Self Reliance and Other Essays Nature Summary and …
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And again, men see another evil, which arises where the use of force is admitted. So long as we remain in the region of discussion and persuasion, so long there is a sure guarantee that the truest view will gradually prevail. The truest view necessarily commands the best arguments, just as it gradually attracts to its side the higher class of minds; and therefore having the best arguments and the best fighters on its side must win in the free open field, sooner or later. But when we abandon the free open field, in which reason and persuasion, the appeal to reason and the appeal to conscience, are the only admitted weapons, and allow force to be recognized as an equally righteous method, then this certainty of ultimate victory for the truest view entirely disappears. Why? Because force enlarges and degrades the issues. It adds inducements of an effective, if of a very coarse kind, in order to win men over to its side. As long as we are only seeking to persuade, we can only offer the fruits of persuasion. We can promise men that they shall be better, happier, more prosperous, by certain changes in their conduct, but we cannot promise that they shall find tomorrow or the next day five shillings or five pounds, magically placed in their pocket, without any effort of their own. But this is exactly the kind of promise that force can make; indeed, not only can make, but must make. From the nature of things, force cannot fight a pure battle, or appeal simply to pure motives. There is nobody amongst us who can become possessed of force, unless he can first of all induce a very large number of persons to fight on his side. To be the possessor of force you must possess a force army; and your force army must be larger than the force army of any of your rivals. How are you to collect together and keep together such a force army? You cannot do it by appeals to reason and conscience, for that is a slow affair, which wins its way by influencing individuals, and these individuals, who are influenced, are influenced by the same appeal in very different degree and fashion. To obtain a force army, capable of defeating another highly organized force army, you must bring in the recruits in shoals and masses, you must bring them in on a given day, at a given spot, you must bring them in in such a state of discipline, that they will all keep step together and follow their leader like one man. But if appeals to reason and conscience, being, as I have said, essentially individualistic in their action, cannot produce disciplined masses on the given spot and at the given moment, force has a store of arguments exactly, suited for the purpose. Give me force enough, and I can promise you almost any material prize for which your heart lusts. If you are a poor man, I can promise you three acres and a cow, gratuitous education, state pensions, and state insurance, novels provided at the public expense, and taxes thrown upon your richer fellow citizen; or better still, all private wealth converted at a touch of my wand into public wealth; if you are a rich man, I can promise you bigger armies and fleets, more territory, more glory, and many noble opportunities of making a splash before the eyes of the world; and if you are nervous about the safety of your possessions in these socialistic days, I can turn the nation into an army for your convenience, and submit it to military discipline—an excellent way, as some persons think, of conjuring away, at all events for some twenty-four hours, all socialistic dangers. Give me force enough, and I can offer every kind of glittering ware for every class of customer. In this way, if I am only a skillful buyer of men, I can recruit my force army; and when I have recruited them, I can pay them out of the prize money which I employ them to win.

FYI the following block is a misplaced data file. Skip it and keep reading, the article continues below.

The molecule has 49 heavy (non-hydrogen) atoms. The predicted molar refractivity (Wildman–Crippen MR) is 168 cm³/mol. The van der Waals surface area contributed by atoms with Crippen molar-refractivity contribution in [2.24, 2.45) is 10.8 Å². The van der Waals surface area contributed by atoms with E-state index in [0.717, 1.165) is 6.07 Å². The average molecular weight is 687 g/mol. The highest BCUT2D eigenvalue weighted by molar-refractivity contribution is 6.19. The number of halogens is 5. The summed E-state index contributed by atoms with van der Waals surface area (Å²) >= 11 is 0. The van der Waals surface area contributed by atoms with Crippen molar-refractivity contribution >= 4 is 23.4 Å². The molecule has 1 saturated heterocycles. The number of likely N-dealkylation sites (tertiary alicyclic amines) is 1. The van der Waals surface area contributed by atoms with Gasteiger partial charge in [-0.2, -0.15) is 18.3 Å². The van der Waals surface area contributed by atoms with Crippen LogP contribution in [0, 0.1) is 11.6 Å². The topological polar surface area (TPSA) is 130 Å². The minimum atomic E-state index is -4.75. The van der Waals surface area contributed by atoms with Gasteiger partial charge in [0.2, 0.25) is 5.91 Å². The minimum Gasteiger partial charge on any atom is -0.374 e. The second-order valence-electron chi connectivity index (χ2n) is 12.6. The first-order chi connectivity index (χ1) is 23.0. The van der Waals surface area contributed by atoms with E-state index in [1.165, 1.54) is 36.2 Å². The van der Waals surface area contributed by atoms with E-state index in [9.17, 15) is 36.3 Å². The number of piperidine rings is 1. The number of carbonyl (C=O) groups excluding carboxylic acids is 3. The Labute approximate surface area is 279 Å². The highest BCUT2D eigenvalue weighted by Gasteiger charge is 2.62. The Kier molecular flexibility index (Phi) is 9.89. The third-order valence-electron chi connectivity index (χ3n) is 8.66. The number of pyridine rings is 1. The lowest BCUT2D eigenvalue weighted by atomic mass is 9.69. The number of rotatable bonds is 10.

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This, then, is the first point to notice—that no literary phrases about social organisms are potent enough to evaporate the individual. He is the prime, the indispensable, the irreducible element in the whole business. The individual has a far too solid and matter-of-fact existence to be eliminated by any arts of literary conjuring. Now take the second point. Is there a resemblance, on the one side, between the individual and certain social wholes, in which he is included, and on the other side, between an organism and its component parts? The answer must be: yes. All parts included in wholes have a generic likeness to each other of a certain kind. A brick in a house, a muscle in a body, have each of them relations to their own whole (the house and the body) which may be compared to the relations existing between an individual and the various social bodies in which he is included. But if there is a certain resemblance, there are also striking differences. The life of the muscle exists simply for the sake of the organism. Taken out of the organism it dies, and has no further use. So with a brick. Like the muscle, it does not exist (excluding, perhaps, the case of a certain town in the Midlands on election days in the old times) for its own sake. It has no use or purpose apart from the building in which it is to form part. It is not an end in itself. In these cases the organism is greater than the part; but with the individual it is not so. He is included in many wholes—his school, his college, his club, his profession, his town or county, his church, his political party, his nation; he forms part of many organisms, but he is always greater than them all. They exist for him; not he for them. The child does not exist for his family, the boy does not exist for his school, the undergraduate for his college, the member of a church or club, or trades union, or cooperative society, or joint-stock company, for his church, club, society, trades union, cooperative society, or joint-stock company, the member of a village or town does not exist for his village or town, or the member of a nation for his nation. All these various wholes, without any exception, in which an individual is included—these so-called organisms of which he forms part—exist for the sake of the individual. They exist to do his service; they exist for his profit and use. If they did not minister to his use, if they did not profit him, they would have no plea to exist. The doom of any one of them would be spoken, if it were found to injure, not to benefit, the individual. He, the individual, joins himself to them for the sake of the good they bring him, not in order that he may be used by them, and be lost to himself, as the brick is lost in the house, or the muscle in the organism. The individual is king, and all these other things exist for the service of the king. It is a mere superstition to worship any institution, as an institution, and not to judge it by its effects upon the character and the interests of men. It is here that socialist and Catholic make the same grand mistake. They exalt the organization, which is in truth as mere dust under our feet; they debase the man, for whose sake the organization and all other earthly things exist. They posit the claims of the external organization as supreme and transcending all profit and loss account, and they call upon men to sacrifice a large part of their higher nature for the sake of this organization. They both of them sacrifice man, the king, to the mere dead instrument that exists for man's service. But why is a man to be sacrificed to any organization? How can any organization stand in front of, stand higher than, man? Test the matter by mere common sense. Could we go to a man and say: “You will be so much worse off materially, mentally, morally, by joining such and such an association, but for the sake of the association itself I entreat you to join it.” Does not every person, who pleads for an association, take pains to show that in some way, materially or morally, the individual will be profited by joining it; and in so speaking he bears evidence to the simple truth that the association—whatever it be, church, nation, or penny club—exists for the individual, and not the individual for the association.